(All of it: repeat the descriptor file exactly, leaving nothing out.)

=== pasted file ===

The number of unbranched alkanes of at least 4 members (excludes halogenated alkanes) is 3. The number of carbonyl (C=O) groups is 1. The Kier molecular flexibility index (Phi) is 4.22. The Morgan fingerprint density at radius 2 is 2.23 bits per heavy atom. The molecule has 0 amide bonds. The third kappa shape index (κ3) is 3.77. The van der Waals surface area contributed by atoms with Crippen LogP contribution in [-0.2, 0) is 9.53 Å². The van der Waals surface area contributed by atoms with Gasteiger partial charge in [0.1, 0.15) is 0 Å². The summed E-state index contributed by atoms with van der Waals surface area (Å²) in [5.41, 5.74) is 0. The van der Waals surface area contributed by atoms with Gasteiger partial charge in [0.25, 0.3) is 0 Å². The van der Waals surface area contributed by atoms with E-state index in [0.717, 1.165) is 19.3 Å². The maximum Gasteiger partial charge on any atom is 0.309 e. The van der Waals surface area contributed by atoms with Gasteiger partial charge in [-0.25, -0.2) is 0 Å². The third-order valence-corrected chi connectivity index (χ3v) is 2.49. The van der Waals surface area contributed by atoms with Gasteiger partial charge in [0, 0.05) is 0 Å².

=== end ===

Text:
The number of unbranched alkanes of at least 4 members (excludes halogenated alkanes) is 3. The number of carbonyl (C=O) groups is 1. The Kier molecular flexibility index (Phi) is 4.22. The Morgan fingerprint density at radius 2 is 2.23 bits per heavy atom. The molecule has 0 amide bonds. The third kappa shape index (κ3) is 3.77. The van der Waals surface area contributed by atoms with Crippen LogP contribution in [-0.2, 0) is 9.53 Å². The van der Waals surface area contributed by atoms with Gasteiger partial charge in [0.1, 0.15) is 0 Å². The summed E-state index contributed by atoms with van der Waals surface area (Å²) in [5.41, 5.74) is 0. The van der Waals surface area contributed by atoms with Gasteiger partial charge in [0.25, 0.3) is 0 Å². The van der Waals surface area contributed by atoms with E-state index in [0.717, 1.165) is 19.3 Å². The maximum Gasteiger partial charge on any atom is 0.309 e. The van der Waals surface area contributed by atoms with Gasteiger partial charge in [-0.25, -0.2) is 0 Å². The third-order valence-corrected chi connectivity index (χ3v) is 2.49. The van der Waals surface area contributed by atoms with Gasteiger partial charge in [0, 0.05) is 0 Å².